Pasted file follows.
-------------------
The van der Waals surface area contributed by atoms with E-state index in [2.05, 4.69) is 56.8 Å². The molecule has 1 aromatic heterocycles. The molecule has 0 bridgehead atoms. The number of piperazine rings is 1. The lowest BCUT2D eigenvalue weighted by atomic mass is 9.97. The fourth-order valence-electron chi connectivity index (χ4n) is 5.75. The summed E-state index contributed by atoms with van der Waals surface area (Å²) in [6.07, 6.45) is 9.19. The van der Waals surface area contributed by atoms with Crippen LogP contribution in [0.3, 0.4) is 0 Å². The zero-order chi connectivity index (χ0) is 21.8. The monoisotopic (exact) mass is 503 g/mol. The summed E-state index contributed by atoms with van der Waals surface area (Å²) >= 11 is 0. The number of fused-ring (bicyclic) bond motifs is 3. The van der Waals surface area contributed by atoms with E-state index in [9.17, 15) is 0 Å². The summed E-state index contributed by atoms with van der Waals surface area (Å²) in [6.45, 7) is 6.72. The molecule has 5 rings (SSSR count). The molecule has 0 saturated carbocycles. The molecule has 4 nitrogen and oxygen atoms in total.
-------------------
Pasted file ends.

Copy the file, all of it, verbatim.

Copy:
The van der Waals surface area contributed by atoms with E-state index in [2.05, 4.69) is 56.8 Å². The molecule has 1 aromatic heterocycles. The molecule has 0 bridgehead atoms. The number of piperazine rings is 1. The lowest BCUT2D eigenvalue weighted by atomic mass is 9.97. The fourth-order valence-electron chi connectivity index (χ4n) is 5.75. The summed E-state index contributed by atoms with van der Waals surface area (Å²) in [6.07, 6.45) is 9.19. The van der Waals surface area contributed by atoms with Crippen LogP contribution in [0.3, 0.4) is 0 Å². The zero-order chi connectivity index (χ0) is 21.8. The monoisotopic (exact) mass is 503 g/mol. The summed E-state index contributed by atoms with van der Waals surface area (Å²) >= 11 is 0. The number of fused-ring (bicyclic) bond motifs is 3. The van der Waals surface area contributed by atoms with E-state index in [9.17, 15) is 0 Å². The summed E-state index contributed by atoms with van der Waals surface area (Å²) in [6.45, 7) is 6.72. The molecule has 5 rings (SSSR count). The molecule has 0 saturated carbocycles. The molecule has 4 nitrogen and oxygen atoms in total.